Recently I received, on the same day, news articles from three different sources. One was about the 219 girls captured by Boko Haram, still missing. The second, about “way more” than 1,200 Aboriginal Canadian women missing or murdered. And the third, about 4,472 baby girls “unaccounted for” in Canada over the past 20 years, referring to female fetuses aborted in favour of male children.
In all three stories there’s an anguish, a silent massacre hidden just beneath the surface. What’s it about, the hurling of such aggression at girls and women in our day? It’s not random, but purposeful. Directing violence deliberately against women taps into a kind of negative “faith” that’s felt but not understood. It comes from an understanding of what “God” wants, be it a cultural or religious god, a god of conquest, control or negation.
Christian tradition wrestles with the problem of how it can be that God’s children seek to hurt and destroy each other. St. Irenaeus, in the second century, painstakingly demonstrated how the Old Testament repeatedly portrays evil coming among people, turning them against each other. Much closer to our day, Dorothy Day wrote of the moment she tasted the reality, not only of human suffering, but of how much suffering is inflicted by humans on other humans. “I could only feel darkness and desolation all around me,” she writes. “I would never be free again,” having felt “this wound, this ugly knowledge . . . of what (humans) were capable in their treatment of each other.”
The particular violence done to women isn’t only against women. It’s done to human nature — though in a way that can be done only to women. John Paul II wrote that the body makes visible the invisible; the body “transfers into the visible reality of the world, the mystery hidden from eternity in God.” Women make God visible in a way men don’t, and men make God visible in a way women don’t. Only together do man and woman become a visible manifestation of who God is: “a single human nature appearing in two types, man and woman,” says Paul Evdokimov. Man and woman are image of God, not as though they could be isolated from each other, but in communion with each other.
Sin breaks apart this unity of human nature. Created for one another, men and women turn against each other in a violence that often presents itself as good, positive, and compassionate. Any crisis that attacks woman or man attacks both, because what’s at stake is their common humanity. Man can’t be human by refusing to indwell in woman, and woman can’t be human if she refuses to indwell in man.
Our joy is found in each other, in being really present to the other. We’re created in the image of God, whose very nature is mutual indwelling. Christian tradition speaks of the dance of mutual love, the “perichoresis,” of the three Divine Persons of the Trinity: each is completely given to the other, and completely receives the other. We humans, in turn, come to life by sharing our lives.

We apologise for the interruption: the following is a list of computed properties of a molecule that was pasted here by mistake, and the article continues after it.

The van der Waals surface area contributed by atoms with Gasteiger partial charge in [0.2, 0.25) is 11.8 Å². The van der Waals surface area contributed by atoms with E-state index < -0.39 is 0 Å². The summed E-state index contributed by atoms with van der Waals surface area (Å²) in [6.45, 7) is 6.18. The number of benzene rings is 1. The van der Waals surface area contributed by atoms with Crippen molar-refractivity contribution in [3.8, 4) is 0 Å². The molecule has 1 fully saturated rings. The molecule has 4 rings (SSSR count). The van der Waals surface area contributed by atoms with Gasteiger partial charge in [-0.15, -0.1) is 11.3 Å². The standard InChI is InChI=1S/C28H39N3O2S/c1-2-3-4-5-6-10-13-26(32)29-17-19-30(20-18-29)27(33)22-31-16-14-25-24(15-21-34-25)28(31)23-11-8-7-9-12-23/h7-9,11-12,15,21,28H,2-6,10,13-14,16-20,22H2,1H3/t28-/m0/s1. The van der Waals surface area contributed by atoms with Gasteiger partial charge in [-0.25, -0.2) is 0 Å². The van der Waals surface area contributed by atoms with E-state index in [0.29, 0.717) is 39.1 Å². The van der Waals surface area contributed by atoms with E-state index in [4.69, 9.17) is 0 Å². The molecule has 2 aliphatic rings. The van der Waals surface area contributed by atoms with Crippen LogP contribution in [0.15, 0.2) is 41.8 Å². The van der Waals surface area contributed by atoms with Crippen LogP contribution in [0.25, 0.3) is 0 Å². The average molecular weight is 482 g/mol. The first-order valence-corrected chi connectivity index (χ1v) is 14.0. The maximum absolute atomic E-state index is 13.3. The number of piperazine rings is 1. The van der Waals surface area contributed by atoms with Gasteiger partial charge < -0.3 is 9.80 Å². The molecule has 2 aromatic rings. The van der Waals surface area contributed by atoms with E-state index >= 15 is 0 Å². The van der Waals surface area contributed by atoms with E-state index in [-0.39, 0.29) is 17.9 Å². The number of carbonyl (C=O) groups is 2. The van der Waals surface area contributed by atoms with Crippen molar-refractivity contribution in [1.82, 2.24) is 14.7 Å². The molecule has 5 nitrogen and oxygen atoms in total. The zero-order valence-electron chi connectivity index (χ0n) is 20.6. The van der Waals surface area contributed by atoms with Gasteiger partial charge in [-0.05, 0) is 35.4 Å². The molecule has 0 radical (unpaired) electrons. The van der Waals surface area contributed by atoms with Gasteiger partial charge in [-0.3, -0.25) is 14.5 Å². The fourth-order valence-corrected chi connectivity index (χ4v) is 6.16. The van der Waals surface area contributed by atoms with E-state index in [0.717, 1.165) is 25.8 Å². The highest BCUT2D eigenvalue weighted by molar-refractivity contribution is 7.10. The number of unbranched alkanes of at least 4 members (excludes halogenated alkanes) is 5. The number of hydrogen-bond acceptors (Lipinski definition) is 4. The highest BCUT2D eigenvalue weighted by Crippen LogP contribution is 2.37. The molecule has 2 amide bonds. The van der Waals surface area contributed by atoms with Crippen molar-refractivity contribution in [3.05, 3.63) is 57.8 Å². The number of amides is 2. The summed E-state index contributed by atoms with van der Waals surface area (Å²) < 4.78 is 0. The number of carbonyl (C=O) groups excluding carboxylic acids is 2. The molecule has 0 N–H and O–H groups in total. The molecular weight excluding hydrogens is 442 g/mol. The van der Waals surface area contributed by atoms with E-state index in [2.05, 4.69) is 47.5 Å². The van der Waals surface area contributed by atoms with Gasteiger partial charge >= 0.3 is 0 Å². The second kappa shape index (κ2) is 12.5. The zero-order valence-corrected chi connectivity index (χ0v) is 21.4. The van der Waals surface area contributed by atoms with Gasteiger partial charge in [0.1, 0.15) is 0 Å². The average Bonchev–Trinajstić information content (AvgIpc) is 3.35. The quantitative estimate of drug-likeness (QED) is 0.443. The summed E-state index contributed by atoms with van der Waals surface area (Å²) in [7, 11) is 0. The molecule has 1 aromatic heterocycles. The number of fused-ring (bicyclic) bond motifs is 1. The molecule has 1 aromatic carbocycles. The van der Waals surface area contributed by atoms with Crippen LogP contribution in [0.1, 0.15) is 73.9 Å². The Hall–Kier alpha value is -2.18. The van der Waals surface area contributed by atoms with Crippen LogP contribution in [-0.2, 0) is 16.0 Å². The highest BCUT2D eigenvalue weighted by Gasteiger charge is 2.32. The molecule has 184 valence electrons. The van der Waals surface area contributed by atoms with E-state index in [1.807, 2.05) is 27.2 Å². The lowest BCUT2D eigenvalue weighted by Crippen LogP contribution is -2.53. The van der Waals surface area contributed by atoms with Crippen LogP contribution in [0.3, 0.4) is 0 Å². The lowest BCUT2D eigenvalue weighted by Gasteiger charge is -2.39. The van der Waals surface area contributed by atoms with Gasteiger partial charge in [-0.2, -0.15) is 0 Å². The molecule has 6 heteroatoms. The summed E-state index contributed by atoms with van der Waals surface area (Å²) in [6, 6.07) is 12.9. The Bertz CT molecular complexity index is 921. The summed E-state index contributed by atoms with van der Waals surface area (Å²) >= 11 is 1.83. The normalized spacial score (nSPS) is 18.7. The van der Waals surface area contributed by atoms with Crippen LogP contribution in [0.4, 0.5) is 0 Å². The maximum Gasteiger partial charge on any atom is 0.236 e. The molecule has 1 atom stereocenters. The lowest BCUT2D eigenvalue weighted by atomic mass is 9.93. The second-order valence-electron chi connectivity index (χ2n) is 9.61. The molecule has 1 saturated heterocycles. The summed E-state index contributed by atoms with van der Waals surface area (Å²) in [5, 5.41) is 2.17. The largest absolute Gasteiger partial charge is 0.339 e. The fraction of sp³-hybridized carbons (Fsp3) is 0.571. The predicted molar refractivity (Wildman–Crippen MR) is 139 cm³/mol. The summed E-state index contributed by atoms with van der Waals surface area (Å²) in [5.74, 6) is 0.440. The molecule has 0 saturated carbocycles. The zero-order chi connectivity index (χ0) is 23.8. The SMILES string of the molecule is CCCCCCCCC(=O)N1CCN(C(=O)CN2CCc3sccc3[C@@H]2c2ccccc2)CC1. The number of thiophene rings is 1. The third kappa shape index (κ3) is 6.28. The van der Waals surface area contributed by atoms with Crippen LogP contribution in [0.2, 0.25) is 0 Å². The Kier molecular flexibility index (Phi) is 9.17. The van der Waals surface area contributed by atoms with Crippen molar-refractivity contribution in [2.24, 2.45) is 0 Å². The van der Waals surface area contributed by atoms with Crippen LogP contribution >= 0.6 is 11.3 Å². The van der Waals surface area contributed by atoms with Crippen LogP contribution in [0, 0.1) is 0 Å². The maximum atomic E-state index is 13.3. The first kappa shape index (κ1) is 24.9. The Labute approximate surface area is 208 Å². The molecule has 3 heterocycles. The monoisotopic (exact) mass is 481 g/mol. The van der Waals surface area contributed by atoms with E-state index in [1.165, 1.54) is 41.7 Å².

In the Scriptures it’s particular to woman to bear life, to bear God’s Spirit. Mary is the first in creation who is perfectly able to bear the Spirit. She does so at the Annunciation, when God takes flesh. She does so at Pentecost, when the church is born.
So much that happens in this world depends on women and their ability to love. Life is born out of pain. Through pain, we learn what love is.
As deep as the pain, so deep is the healing. If evil attacks woman in a particular way as bearer of the Spirit, then Love descends to the “darkness and desolation” of that suffering. I’ve seen it in so many ways. In May I always help run a Project Rachel retreat. Here women who’ve suffered the pain of having abortions bring that pain before God, the church and others. As one woman said to me: “You mean I might be able to let go of this anguish one day? It never occurred to me I wouldn’t have it every day for the rest of my life.” Where they held death, they’re invited to hold life. They don’t escape the pain of sin and suffering. But they discover within it a love more powerful than they could ask or imagine, full of mercy and forgiveness, surprising in its joy, in which no one is lost.
If we’re able to bear the Spirit of God, as his mother did, then we bear life as deeply. We needn’t run away from the depths of our inability to love each other. We can receive a life wrought of the love God bears for us. As a dear friend — a beautiful woman of joy and life, and a cloistered Benedictine — once told me: “It’s never too late to learn to love a new way.”
Marrocco is a marriage and family therapist, teacher of theology, and writer, and co-ordinates St. Mary of Egypt Refuge. She can be reached at firstname.lastname@example.org